Food For Thought On Food Waste

  • About one-third of the food produced in the world for human consumption every year
  • Food losses and waste costs the world about US$1.2 trillion
  • Both industrialised and developing nations dissipate about the same amount of food at 670 and 630 million tons, respectively (basically, it refers to developed countries like USA, Germany, France etc. collectively consume and waste just as much as food as the total amount by developing countries like Cambodia, Vietnam, Afghanistan etc.)
  • Plant-derived food items experience the highest wastage rates
  • Annually, consumers in wealthy nations waste as much food as the amount sub-Saharan Africa produces
  • Large quantities of food are discarded simply because of the over-emphasis on appearance

Moving The Food Waste Mountain Starts With The First Rock

Fighting the food waste crisis will require all segments of society to pitch their commitment, talent and technology together, from national policies to corporate social initiatives to the everyday actions and mindsets individuals like us can adopt.

One such mindset is to see the beauty that is beyond skin-deep.

UglyFood, a local business founded in 2017, “rescues “ugly” or unsold fresh produce” to give these about-to-be discarded food items a new lease of shelf-life by procuring such items to make juices, sorbets and teas. Through months of research, the founders discovered that fresh produce that is not as visually appealing tend to be perceived as undesirable by shoppers. Rather than let these otherwise just as good quality produce go to waste, the social enterprise buys them over and repackage them into higher-value products.

At home, you can adopt their ideas by juicing your browned bananas and bruised apples, make soup and sauces with vegetable trimmings, and broths with unwanted meat trimmings like tendon, sinews and bones.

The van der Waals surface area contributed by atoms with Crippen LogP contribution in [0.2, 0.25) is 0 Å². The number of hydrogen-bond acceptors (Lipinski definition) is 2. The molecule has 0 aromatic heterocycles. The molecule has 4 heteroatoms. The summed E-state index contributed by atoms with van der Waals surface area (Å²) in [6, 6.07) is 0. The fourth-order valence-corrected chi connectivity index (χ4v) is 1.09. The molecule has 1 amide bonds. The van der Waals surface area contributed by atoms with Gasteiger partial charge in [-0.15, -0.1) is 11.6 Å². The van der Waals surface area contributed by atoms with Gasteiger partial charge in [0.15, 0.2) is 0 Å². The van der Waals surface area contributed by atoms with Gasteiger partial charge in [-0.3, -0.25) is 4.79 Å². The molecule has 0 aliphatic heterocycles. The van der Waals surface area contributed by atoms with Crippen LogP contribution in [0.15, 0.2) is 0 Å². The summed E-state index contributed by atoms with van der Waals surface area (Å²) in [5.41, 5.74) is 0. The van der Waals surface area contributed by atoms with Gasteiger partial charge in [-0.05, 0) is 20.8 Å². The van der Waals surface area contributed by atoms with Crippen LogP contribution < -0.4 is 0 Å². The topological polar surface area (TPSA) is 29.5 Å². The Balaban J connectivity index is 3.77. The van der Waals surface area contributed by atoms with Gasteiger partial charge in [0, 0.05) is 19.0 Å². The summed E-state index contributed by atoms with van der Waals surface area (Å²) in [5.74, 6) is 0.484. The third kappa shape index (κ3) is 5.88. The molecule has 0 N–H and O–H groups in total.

Another enterprise that makes food rescue its mission is The Food Bank Singapore.

Food companies often toss food for trivial reasons, such as fast-approaching best-before dates, labelling errors on packaged foods, surplus harvests or purchases and over-production.

The Food Bank Singapore invites companies looking to remove such products to donate them to its storehouses instead so that the food can be “distributed to food aid agencies which could be private or public, religious or secular.”

Find out more about how everyone, from government agencies to enterprises to home cooks can adopt food-saving practices here!

Start your sustainable journey with Geneco’s Get it Green plan today.

The food waste fight – starting with your daily grind

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The food waste fight – starting with your daily grind

Coffee – the office worker’s best friend, the freshmen’s newfound religion, the medium for the occasional meetup and an essential conversation topic any self-professed hipster must be able to carry.

Regardless of how we relate to the black, aromatic liquid, coffee is all around us and its impact on modern society is profound. However, beyond being the invisible lubricant in our economic machinery, ensuring our diligent workforce can stay hyper on the proverbial hamster wheel, coffee has also found its place in the sustainability movement.

Paying heed to our food waste problem, we have the world’s favourite beverage in our sights.

According to research, only 6% of the entire cherry is used to make a single cuppa. The rest? Discarded.

The Darker Shade Of Your Long Black

Around the world, we gulp down about 10 million tons of coffee a year. To put it into perspective, that would make 1 trillion cups of coffee (assuming all coffees are drunk as espressos with each shot using 10 grams of coffee beans).

While your morning cappuccino can help you see the bright side of life for the day, such statistics also carry with it the dark side of the story – any kind of production causes ecological impact; consuming 1 trillion cups of coffee can and will generate a lot of food waste.

According to research by Colombian coffee logistics firm Almacafé, only 6% of the original coffee cherry is used to make a cup of coffee; only the seed is used, while the flesh and skin are simply discarded and will serve no other purpose in the coffee trading cycle.